“I will remember my covenant that is between me and you and every living creature of all flesh. And the waters shall never again become a flood to destroy all flesh.”
God’s Covenant with Noah
A study on the 7 Divine Covenants of Scripture
After the fury of hurricane Katrina in 2005 a friend reflected on what he had seen. Actually, he reflected on what he hadn’t seen. “Everything was gone,” he said.
I imagine this would have been Noah’s reaction when he first opened the doors of the ark. The flood’s devastation would be glaring.
Into such an environment God spoke. As Noah surveyed the effects of God’s wrath, he (and all creation with him) received a promise of life: The Lord the would never curse the world with a flood again.
In other words, there was hope for a future.
God’s covenant with Noah was a word of grace. It was an affirmation of life in the wake of death. Those who live by faith need not fear; the world would not only be reconstituted, it will endure. His word of life will prevail and the earth will never sink under the curse of sin.
The covenant with Noah reaffirms and expands the original covenant God had made in the garden of Eden. Adam had been given the hope of redemption. There would be a Restorer who would come - a child who would crush the head of Satan.
The covenant with Noah helps us to see more of what that promise entailed. Genesis 6-9 exegetes Genesis 3:15, as it were. In Gen 9 we learn that the Restorer’s work will be cosmic in its scope. The whole earth will benefit from God’s redeeming grace.
Not everyone will be saved, of course. God still holds people accountable for sin. The flood had proven that quite clearly enough. Judgment for sin was also reiterated in the new command that “whoever sheds the blood of man by man shall his blood be shed.”
Yet, in the face of these woes, God publishes his promises of restoration all that much more emphatically to Noah. He emblazes his covenant on the sky in a myriad of colors through the rainbow.
Thus, with the barrenness of the earth before them, Noah and his family may wonder what would become of them. What will come of this cursed creation? Is there any hope that these eight sinners will make it in this new world? Or will it completely fold and bring their demise as well?
The answer is obvious: It will be sustained. God made a promise. There is life to be had. He will deal graciously with his people. His grace will cover the face of the earth. It will endure for all time. The curse will not prevail.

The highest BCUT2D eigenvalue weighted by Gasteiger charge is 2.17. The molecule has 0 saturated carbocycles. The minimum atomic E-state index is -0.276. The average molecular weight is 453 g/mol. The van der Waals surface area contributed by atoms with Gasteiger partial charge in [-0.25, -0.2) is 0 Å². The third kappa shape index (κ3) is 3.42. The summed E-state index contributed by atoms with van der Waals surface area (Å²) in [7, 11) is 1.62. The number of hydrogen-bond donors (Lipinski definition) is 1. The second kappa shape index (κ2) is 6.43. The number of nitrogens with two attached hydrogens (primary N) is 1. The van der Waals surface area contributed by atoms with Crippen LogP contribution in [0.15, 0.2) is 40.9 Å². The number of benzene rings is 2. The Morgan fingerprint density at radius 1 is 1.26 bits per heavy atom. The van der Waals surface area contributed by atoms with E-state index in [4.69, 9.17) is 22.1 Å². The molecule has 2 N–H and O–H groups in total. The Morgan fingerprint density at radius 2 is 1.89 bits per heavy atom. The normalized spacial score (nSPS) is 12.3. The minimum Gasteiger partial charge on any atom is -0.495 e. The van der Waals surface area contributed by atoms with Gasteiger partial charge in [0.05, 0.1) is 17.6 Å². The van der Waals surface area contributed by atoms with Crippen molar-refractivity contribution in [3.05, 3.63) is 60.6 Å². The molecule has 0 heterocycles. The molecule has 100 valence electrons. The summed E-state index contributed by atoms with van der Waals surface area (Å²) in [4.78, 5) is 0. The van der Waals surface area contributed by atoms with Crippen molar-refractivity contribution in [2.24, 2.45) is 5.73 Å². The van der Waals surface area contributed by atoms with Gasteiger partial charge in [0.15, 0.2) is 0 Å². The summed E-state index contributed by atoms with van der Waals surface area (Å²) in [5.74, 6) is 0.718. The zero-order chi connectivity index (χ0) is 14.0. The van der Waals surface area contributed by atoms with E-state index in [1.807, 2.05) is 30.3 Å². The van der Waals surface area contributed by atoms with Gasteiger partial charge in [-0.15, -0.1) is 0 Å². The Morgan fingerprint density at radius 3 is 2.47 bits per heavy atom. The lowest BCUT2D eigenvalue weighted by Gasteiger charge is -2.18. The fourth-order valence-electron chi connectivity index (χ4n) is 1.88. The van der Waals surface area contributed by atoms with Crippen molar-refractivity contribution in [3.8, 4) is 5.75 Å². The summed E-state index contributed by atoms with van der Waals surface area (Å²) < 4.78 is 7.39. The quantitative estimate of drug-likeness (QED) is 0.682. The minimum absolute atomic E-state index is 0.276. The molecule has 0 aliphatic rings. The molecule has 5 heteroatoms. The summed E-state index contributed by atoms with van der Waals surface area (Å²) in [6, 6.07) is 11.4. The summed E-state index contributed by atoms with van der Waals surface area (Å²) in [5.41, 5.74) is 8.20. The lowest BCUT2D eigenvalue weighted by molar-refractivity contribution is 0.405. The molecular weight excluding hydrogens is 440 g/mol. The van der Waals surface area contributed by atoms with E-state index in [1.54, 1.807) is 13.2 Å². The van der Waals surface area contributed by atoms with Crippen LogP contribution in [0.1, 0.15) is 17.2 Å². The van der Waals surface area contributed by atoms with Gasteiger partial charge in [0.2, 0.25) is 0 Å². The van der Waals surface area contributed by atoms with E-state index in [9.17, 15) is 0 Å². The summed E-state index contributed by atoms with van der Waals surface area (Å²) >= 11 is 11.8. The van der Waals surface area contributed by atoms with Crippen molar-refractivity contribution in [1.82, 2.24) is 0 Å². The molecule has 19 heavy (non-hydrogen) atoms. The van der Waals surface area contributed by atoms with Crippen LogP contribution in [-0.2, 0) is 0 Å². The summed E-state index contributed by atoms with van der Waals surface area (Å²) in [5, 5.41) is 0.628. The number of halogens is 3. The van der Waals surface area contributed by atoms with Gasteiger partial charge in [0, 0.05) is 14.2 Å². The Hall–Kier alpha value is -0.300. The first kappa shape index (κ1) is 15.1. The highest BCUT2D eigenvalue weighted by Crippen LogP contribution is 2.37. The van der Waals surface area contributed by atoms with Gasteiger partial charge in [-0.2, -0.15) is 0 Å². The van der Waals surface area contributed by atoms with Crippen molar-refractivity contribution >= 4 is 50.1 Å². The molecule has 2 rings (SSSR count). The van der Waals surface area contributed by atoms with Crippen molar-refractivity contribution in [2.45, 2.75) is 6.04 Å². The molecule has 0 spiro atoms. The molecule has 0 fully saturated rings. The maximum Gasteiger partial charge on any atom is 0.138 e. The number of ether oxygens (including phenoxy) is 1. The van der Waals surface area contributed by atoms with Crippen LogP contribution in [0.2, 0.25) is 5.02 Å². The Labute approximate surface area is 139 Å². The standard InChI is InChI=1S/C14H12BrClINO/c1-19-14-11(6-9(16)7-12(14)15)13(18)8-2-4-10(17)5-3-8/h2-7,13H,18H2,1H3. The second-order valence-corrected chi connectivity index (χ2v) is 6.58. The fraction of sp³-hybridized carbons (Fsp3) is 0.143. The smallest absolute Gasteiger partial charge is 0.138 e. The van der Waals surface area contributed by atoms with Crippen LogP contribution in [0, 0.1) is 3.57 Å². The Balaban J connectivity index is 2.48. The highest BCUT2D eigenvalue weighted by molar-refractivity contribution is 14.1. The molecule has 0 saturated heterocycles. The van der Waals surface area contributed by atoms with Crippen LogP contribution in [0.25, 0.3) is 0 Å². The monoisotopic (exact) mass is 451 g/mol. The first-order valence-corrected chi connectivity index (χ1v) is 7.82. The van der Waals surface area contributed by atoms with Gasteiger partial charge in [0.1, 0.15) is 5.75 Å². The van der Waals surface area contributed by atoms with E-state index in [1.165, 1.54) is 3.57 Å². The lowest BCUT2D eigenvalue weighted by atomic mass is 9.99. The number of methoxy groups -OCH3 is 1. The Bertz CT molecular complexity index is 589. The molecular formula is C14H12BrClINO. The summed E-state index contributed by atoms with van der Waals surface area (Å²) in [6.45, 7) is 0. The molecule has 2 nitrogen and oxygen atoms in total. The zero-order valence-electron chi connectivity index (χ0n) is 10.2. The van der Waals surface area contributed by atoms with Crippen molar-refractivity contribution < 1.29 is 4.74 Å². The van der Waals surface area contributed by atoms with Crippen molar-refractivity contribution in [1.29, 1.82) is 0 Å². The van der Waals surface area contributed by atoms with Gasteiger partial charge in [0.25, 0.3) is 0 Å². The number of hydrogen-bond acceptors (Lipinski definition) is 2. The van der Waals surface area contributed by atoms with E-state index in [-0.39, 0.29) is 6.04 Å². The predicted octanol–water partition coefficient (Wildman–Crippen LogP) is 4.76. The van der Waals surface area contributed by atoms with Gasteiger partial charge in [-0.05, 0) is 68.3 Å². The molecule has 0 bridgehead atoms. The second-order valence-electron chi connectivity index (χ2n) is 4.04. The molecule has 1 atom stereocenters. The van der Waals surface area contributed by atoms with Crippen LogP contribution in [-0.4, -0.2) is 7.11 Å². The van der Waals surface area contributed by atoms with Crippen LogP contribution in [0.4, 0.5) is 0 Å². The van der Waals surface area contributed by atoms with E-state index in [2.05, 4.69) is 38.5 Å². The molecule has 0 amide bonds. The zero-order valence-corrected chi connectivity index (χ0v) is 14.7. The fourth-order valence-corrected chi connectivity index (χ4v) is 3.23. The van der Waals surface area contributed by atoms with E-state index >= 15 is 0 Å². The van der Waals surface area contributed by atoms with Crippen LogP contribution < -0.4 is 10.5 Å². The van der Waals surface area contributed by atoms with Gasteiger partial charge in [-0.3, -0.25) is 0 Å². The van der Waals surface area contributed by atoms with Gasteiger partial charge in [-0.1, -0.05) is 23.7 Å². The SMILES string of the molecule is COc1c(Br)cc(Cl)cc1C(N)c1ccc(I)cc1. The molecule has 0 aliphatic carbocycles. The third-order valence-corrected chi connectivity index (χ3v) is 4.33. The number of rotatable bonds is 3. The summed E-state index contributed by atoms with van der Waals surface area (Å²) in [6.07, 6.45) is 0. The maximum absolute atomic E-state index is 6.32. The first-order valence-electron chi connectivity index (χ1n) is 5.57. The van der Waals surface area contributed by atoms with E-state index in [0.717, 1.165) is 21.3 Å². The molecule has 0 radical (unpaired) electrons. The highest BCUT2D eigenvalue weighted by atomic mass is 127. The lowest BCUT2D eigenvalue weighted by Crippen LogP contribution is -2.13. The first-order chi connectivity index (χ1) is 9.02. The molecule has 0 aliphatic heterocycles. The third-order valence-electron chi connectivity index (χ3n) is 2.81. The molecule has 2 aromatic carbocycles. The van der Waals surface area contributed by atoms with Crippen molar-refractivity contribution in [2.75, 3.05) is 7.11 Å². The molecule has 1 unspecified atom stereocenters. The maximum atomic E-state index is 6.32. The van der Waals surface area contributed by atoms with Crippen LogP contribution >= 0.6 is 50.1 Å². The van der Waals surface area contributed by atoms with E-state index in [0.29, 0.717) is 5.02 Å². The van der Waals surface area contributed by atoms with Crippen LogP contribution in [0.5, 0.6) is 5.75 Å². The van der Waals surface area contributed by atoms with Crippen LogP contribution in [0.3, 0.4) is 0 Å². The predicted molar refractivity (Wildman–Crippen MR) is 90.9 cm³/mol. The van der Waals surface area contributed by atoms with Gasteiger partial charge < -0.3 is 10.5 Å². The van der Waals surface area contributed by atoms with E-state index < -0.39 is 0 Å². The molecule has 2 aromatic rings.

The New Testament affirms this very fact. Despite all the apocalyptic language it uses to describe the end times, it stops short of saying that the world will be obliterated. Instead it reiterates the Noahic promises in various terms: The meek will inherit the earth, the creation will cease its groaning at the second coming, there will be a (re)new(ed) heaven and earth.
What about those passages that say that the heavens will pass away and the earth will be burned up? Are those not telling us that this present creation will be ended?
Yes and no. The world as we know it will not exist when Christ comes again. However, this globe and the universe will not be completely eradicated. Instead, it will be renewed and cleansed.
Scripture can sometimes use exaggerated language to speak of how different our world will be once the covenant of grace is consummated. What will it be like when sin is removed and Christ restores all things? It will be wildly different from its current state. It will be so different it will seem like a completely new place.
In many respects, the earth’s restoration will be akin to our glorified bodies. Will our future bodies be anything like our present body? Yes, for it will be the same physical substance we now have. However, it will not have the effects of aging and sin. So there is a sense in which it will be almost unrecognizable.
Furthermore, the Lord refers to the enduring nature of Noah’s covenant to show the sure promise of King Jesus’s reign. In Jeremiah 33 the Lord says, “If you can break my covenant with the day and my covenant with the night so that the day and night will not come at their appointed time, then also my covenant with David may be broken.”
To make his point Jeremiah harkens back to Genesis 8:22 which says, “While the earth remains, seedtime and harvest, cold and heat, summer and winter, day and night, shall not cease.” (emphasis added)
Thus, God makes plain his plan of redemption. He affirms the hope that his people may have for eternal life. Jesus will reign supreme. He will complete the work which he began with his death and resurrection. And the world around us will become the King’s eternal dwelling place.
When we’ve been there 10,000 years,
bright shining as the sun,
We’ve known less days to sing God’s praise
then when we first begun.
Opportunities to Grow Is your life lagging? There’s no greater way to overcome that than with a healthy dose of solid spiritual nurture. Make a point to join up with one of our discipleship groups: Sunday night at 6; men’s group on Wednesday nights at 6:45. Or reach out about the possibility of starting one that works for you.